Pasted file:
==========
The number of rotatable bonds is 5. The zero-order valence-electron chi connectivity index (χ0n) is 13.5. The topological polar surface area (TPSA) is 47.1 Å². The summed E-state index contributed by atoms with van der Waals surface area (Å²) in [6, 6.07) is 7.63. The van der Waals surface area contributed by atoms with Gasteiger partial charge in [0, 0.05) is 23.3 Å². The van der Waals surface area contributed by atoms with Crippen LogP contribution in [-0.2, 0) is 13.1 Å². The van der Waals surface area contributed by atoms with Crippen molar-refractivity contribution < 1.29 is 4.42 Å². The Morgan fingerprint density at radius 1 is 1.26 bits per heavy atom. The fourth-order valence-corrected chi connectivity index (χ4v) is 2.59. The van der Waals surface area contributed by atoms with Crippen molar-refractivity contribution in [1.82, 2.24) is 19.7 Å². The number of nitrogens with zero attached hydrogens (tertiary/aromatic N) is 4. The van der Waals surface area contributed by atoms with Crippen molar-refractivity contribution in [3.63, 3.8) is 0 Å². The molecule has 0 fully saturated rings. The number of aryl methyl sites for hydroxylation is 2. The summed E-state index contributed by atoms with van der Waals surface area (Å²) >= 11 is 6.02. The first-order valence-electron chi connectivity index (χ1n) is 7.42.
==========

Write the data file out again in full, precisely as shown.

The number of rotatable bonds is 5. The zero-order valence-electron chi connectivity index (χ0n) is 13.5. The topological polar surface area (TPSA) is 47.1 Å². The summed E-state index contributed by atoms with van der Waals surface area (Å²) in [6, 6.07) is 7.63. The van der Waals surface area contributed by atoms with Gasteiger partial charge in [0, 0.05) is 23.3 Å². The van der Waals surface area contributed by atoms with Crippen LogP contribution in [-0.2, 0) is 13.1 Å². The van der Waals surface area contributed by atoms with Crippen molar-refractivity contribution < 1.29 is 4.42 Å². The Morgan fingerprint density at radius 1 is 1.26 bits per heavy atom. The fourth-order valence-corrected chi connectivity index (χ4v) is 2.59. The van der Waals surface area contributed by atoms with Crippen molar-refractivity contribution in [1.82, 2.24) is 19.7 Å². The number of nitrogens with zero attached hydrogens (tertiary/aromatic N) is 4. The van der Waals surface area contributed by atoms with Crippen molar-refractivity contribution in [3.63, 3.8) is 0 Å². The molecule has 0 fully saturated rings. The number of aryl methyl sites for hydroxylation is 2. The summed E-state index contributed by atoms with van der Waals surface area (Å²) >= 11 is 6.02. The first-order valence-electron chi connectivity index (χ1n) is 7.42.